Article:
Antoine et Colette is presented anamorphically in the ratio of 2.35:1. The soundtrack is mono, and there are points where it drops out entirely (once ten minutes in, and again at the end), with the subtitles advising us what we haven't heard. Some sequences are intentionally shot without sound, such as Antoine pressing a vinyl record to give to Colette. As this was the opening segment of Love at Twenty, the transfer begins with the Twentieth Century Fox logo and the opening credits for the feature. The short film ends with a series of still photographs which separated the original stories. This gives a total running time of 29:01. There is also a short introduction, again by Toubiana (1:35) and a commentary in which Toubiana talks to Marie-France Pisier. She talks about how the film was her big break, after a casting director had spotted her. She has a brief uncredited cameo as Colette in Stolen Kisses and plays the character again in Love on the Run.

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The DVD
Bed and Board is one of twelve Truffaut features Artificial Eye are releasing on Blu-ray and DVD. A checkdisc of the latter was supplied for review, and comments and affiliate links refer to that edition (Affiliate links for the Blu-ray can be found here. The disc is dual-layered and encoded for Region 2 only.

The transfer is in the correct ratio of 1.66:1 and anamorphically enhanced. Denys Clerval's camerawork on Stolen Kisses had that heightened look typical of Sixties Eastmancolour, with a slight bias towards orange in skintones. Almendros was a leading classicist among cinematographers, favouring natural light where possible and always wanting a light source to be justified, and in this film colours tend to be more muted for the most part. The transfer is solid, colourful when it needs to be, and grain is natural and filmlike.

The soundtrack is the original mono. Much of the film was recorded with direct sound, as is sometimes noticeable by the ambience. However, the dialogue is always clear. Subtitles are optional if your French is up to it. Some English-language dialogue, during a scene where Antoine applies for a job at an American company, is not subtitled.

Eleven of Artificial Eye's DVD titles first saw release in French editions from MK2 in 2002, either singly or as part of three box sets. Many of the extras from those releases have been carried over. All eleven feature a short introduction by Serge Toubiana (here, running 3:23): a French voiceover (English subtitles provided) over stills.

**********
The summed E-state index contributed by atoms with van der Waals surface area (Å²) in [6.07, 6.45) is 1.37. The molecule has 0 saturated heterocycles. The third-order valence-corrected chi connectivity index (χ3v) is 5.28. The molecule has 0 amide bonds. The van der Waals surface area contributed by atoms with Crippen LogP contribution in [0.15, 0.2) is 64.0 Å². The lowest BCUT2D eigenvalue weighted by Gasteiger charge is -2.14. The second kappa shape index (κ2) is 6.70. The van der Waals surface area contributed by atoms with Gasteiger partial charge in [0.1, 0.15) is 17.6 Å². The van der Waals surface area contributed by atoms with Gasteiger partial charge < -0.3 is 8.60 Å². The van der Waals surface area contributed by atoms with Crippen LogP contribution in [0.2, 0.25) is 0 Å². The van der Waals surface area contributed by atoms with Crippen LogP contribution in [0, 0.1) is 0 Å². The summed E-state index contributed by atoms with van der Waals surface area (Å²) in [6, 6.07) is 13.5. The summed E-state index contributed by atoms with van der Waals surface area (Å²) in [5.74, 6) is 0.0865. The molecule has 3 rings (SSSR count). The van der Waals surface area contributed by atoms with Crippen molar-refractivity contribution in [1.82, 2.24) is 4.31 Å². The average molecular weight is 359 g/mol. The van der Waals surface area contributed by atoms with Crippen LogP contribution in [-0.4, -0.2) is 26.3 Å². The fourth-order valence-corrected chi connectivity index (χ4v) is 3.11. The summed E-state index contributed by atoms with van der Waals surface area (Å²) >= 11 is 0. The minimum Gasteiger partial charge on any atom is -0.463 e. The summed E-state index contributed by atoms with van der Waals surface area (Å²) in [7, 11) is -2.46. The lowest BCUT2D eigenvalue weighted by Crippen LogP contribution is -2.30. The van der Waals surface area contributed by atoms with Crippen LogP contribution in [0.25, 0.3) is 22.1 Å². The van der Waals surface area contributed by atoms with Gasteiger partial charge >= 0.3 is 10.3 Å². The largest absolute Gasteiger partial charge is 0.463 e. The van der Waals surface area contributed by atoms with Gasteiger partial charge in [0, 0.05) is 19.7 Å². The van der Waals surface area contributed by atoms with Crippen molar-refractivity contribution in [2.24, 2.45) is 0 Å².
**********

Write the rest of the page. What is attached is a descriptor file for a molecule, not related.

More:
As with Stolen Kisses, the commentary is provided by Claude Jade and co-writer Claude de Givray, hosted by critic Serge Toubiana. The track is in French. Subtitles are again provided, but only appear if you select the commentary from the extras menu. It’s clear that the two Claudes (female and male respectively) have a considerable rapport for each other as well as very fond memories of Truffaut, and this comes over in their chat. Along the way, de Givray especially tells us quite a bit about how the film was originated and made. Also included on the disc is the trailer (3:08).

However, also on this disc is the short film Antoine et Colette. This film, a segment of the five-director, five-nation portmanteau film L'amour à vingt ans (Love at Twenty) from 1962, was included on previous releases of Stolen Kisses, which is the logical place for it, as it comes between The Four Hundred Blows and that film chronologically. In Antoine et Colette, shot in black and white Scope by Raoul Coutard, Antoine is Doinel is now twenty (and is played again by Léaud, who was actually eighteen at the time). He falls for Colette (Marie-France Pisier), though she regards him as more of a friend. He spends the evening with her parents while she is out on a date. This short film was generally reckoned as one of the highlights of the film – which admittedly I have not seen. Truffaut felt he still had more material about Antoine Doinel that he could use, and continued his adventures at feature length in Stolen Kisses.

Antoine et Colette is presented anamorphically in the ratio of 2.35:1. The soundtrack is mono, and there are points where it drops out entirely (once ten minutes in, and again at the end), with the subtitles advising us what we haven't heard. Some sequences are intentionally shot without sound, such as Antoine pressing a vinyl record to give to Colette, but the drop-outs elsewhere in the film clearly should not be there. As this was the opening segment of Love at Twenty, the transfer begins with the Twentieth Century Fox logo and the opening credits for the feature. The short film ends with a series of still photographs which separated the original stories. This gives a total running time of 29:01. There is also a short introduction, again by Toubiana (1:35) and a commentary in which Toubiana talks to Marie-France Pisier. She talks about how the film was her big break, after a casting director had spotted her. She has a brief uncredited cameo as Colette in Stolen Kisses and plays the character again in Love on the Run.

Film
6 out of 10
Video
9 out of 10
Audio
6 out of 10
Extras
8 out of 10
Overall

8

out of 10